Afghanistan at the crossroads as civil war looms
Alarm is growing at the prospect of the Taliban unseating the Kabul government, but that outcome is just one of three scenarios for Afghanistan’s future amid mounting military uncertainty and an unfolding human tragedy.
There is no question that momentum is with the Taliban, which have taken more territory in Afghanistan in the past two months than they did in the past 20 years. The insurgents now are estimated to control two-thirds of the country as foreign forces pull out after a lengthy engagement that was one of the costliest and most ambitious foreign operations ever, with over $800 billion spent by Washington alone — more than the cost of the Marshall Plan that helped rebuild Europe after the Second World War.
Yet, even as the Taliban seek to deliver a “knockout blow” to President Ashraf Ghani’s government, protracted civil war is still the scenario that many seasoned pundits, including former US commander David Petraeus and former UK spy chief Alex Younger, see as most likely. Part of the reason is the remaining balance of security personnel in the nation.
On Tuesday, the White House reasserted that Afghan national defense forces have the equipment, numbers and training to fight back and that they will be supported by limited US air strikes. In addition, Ghani is also doubling down on calls for regional militias to defend Afghanistan’s “democratic fabric.” Many of these so-called warlords, forged in the mujahideen battles of the 1990s with the Soviet Union, have been at loggerheads with Kabul for years and the fact that the president is now appealing to them so forcefully underlines the dire straits he is now in.
So much so, in fact, that an increasing number of foreign politicians are now openly speculating about the implications of a new Taliban government. Even US Secretary of State Antony Blinken said on Tuesday that Afghanistan would become a “pariah state” if the Taliban take control by force.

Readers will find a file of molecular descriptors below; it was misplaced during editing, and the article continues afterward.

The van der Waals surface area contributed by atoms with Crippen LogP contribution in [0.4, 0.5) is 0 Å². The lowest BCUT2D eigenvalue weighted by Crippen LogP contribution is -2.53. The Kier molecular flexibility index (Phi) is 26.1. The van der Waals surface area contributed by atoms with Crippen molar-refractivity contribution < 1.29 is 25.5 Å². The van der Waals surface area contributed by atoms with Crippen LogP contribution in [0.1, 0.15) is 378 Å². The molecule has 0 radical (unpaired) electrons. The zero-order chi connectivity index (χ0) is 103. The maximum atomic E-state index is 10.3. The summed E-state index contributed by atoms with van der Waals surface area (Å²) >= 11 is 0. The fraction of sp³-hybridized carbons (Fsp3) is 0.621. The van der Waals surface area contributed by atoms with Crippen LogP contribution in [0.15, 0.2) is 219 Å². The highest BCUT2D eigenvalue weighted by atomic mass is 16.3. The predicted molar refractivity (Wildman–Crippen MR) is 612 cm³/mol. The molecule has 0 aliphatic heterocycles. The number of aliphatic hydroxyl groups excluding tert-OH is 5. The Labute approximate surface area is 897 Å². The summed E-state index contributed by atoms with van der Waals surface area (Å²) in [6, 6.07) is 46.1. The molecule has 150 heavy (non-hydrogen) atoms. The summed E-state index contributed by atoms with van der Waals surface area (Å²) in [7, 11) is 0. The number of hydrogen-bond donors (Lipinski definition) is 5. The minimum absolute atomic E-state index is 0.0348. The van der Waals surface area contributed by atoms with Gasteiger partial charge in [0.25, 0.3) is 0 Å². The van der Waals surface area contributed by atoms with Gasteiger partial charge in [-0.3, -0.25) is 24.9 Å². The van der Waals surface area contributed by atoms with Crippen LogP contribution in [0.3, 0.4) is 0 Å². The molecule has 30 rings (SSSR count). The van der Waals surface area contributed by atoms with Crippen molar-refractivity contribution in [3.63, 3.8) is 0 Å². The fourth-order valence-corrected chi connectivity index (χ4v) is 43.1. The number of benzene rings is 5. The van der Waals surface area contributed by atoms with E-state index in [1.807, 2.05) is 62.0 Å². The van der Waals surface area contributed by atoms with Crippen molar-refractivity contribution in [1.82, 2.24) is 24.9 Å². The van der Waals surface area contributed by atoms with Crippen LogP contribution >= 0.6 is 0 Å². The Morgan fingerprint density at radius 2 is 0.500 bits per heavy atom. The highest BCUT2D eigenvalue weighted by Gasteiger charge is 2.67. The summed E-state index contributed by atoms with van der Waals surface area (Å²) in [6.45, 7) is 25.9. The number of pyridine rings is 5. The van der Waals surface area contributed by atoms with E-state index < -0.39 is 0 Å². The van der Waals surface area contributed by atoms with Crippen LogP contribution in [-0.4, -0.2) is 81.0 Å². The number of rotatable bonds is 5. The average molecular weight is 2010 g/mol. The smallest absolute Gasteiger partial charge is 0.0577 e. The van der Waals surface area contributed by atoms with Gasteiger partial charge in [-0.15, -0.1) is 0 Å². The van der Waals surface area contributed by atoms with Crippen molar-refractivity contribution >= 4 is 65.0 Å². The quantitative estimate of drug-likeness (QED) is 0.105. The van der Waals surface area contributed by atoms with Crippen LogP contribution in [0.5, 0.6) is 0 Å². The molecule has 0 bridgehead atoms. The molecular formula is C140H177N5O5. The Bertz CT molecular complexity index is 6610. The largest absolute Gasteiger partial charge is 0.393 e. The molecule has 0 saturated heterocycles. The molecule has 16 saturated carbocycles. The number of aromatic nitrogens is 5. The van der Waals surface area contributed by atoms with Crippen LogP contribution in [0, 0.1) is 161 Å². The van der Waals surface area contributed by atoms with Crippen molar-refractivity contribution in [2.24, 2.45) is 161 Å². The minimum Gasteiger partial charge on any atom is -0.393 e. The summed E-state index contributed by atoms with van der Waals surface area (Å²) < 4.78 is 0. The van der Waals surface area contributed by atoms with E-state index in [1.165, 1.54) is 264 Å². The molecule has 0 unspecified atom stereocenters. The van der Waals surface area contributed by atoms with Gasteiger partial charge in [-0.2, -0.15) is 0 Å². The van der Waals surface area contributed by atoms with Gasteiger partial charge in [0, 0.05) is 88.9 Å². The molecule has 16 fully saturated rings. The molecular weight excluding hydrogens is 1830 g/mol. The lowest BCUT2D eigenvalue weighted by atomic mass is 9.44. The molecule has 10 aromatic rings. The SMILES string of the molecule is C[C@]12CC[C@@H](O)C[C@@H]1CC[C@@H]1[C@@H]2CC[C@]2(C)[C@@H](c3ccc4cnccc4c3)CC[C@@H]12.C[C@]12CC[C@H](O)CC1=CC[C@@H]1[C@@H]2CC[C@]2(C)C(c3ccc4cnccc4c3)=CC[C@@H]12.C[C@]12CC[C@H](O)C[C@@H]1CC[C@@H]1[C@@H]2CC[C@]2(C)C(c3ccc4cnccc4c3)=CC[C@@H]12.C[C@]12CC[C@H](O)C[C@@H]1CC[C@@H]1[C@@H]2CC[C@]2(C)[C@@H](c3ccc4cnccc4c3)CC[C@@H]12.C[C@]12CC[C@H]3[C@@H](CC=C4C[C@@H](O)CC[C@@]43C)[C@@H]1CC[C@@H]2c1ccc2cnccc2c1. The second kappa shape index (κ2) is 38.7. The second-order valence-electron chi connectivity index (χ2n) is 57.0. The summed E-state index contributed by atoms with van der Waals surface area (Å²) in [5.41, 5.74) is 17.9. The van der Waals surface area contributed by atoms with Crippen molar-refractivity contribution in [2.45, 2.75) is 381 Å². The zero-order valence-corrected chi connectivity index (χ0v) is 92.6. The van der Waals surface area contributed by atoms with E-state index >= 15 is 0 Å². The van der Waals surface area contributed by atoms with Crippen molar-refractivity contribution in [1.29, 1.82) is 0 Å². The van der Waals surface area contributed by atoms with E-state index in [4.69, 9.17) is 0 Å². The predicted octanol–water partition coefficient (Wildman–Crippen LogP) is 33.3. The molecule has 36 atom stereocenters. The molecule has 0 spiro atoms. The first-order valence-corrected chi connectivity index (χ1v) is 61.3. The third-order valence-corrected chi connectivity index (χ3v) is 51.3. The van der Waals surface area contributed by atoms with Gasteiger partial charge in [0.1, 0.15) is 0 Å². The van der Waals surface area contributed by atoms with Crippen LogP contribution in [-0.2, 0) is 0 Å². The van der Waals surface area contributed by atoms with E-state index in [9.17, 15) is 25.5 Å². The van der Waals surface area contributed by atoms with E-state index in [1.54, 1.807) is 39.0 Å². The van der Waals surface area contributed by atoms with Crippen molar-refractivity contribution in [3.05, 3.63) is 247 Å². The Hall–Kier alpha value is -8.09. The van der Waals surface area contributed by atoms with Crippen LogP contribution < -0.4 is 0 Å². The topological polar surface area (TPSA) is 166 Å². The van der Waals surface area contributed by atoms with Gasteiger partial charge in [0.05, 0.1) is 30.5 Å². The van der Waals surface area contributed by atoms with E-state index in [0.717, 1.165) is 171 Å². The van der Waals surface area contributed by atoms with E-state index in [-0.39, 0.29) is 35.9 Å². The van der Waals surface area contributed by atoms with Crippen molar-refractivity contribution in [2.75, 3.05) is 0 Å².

The Taliban strategy to deliver a military knockout blow to the Afghan government now appears to be to take the north of the country.
Other governments, including China, are also increasingly engaging with the Taliban leadership. The latter assured Beijing recently that a Taliban-led Afghanistan will not become a base for plotting against another country amid Chinese fears of a staging ground for Uighur separatists in Xinjiang.
The Taliban strategy to deliver a military knockout blow to Ghani’s government now appears to be to take the north of the country, as well as the main border crossings in the north, west and south, and then close in on Kabul. Puli-Khumri, capital of the northern province of Baghlan, fell to the insurgents on Tuesday, the seventh regional capital to come under the control of the Taliban in about a week.
The insurgents’ advances mean it may be weeks until it is clearer whether civil war or insurgent victory comes to pass, but one thing is certain already. Amid the current Afghan mayhem, the country’s fragile progress over the past two decades has gone into reverse, with a daunting array of economic, security and political challenges.
So much so, in fact, that a third scenario of political compromise between Ghani’s government and the Taliban is now only a dwindling possibility — in the absence of more foreign forces to help bring it about. Last year’s reconciliation talks between Kabul and the insurgents had raised hopes of a breakthrough involving withdrawal of foreign forces and prisoner releases in exchange for security guarantees by the militants.
Yet, while the Biden administration highlighted again on Tuesday the importance of further negotiations, the elusive goal of a sustained peace seems further away than ever given the recent Taliban battlefield advances. As long as the insurgent forces are on the offensive, there is little incentive for compromise.
The bleakness of the security and political situation is underlined by the fact that India this week became the latest country to advise its citizens to leave Afghanistan. Other nations, including the US and UK, have already issued warnings to this effect.
On the economic front, the news is not good either. Reconstruction has been slow and unemployment remains very high. Ghulam Bahauddin Jailani, head of the national disaster authority, warned this week of a mounting human tragedy, with 60,000 families displaced in the past two months alone, most seeking refuge in Kabul or foreign countries.
It is also clear that, since the fall of the Taliban regime in 2001, the economy has been insufficiently diversified from drug exports, such as opium and heroin, despite the fact that the country has abundant natural resources — gas, minerals and oil — with an estimated value of about $3 trillion. A related problem is corruption, with Transparency International ranking Afghanistan as one of the most corrupt states in the world.
With the growing prospect of intensified instability, the country is set to go backward, possibly rapidly. This will taint the legacy of post-9/11 foreign intervention in Afghanistan further as, tragically, the fragile gains of the past two decades continue to unravel.
• Andrew Hammond is an Associate at LSE IDEAS at the London School of Economics.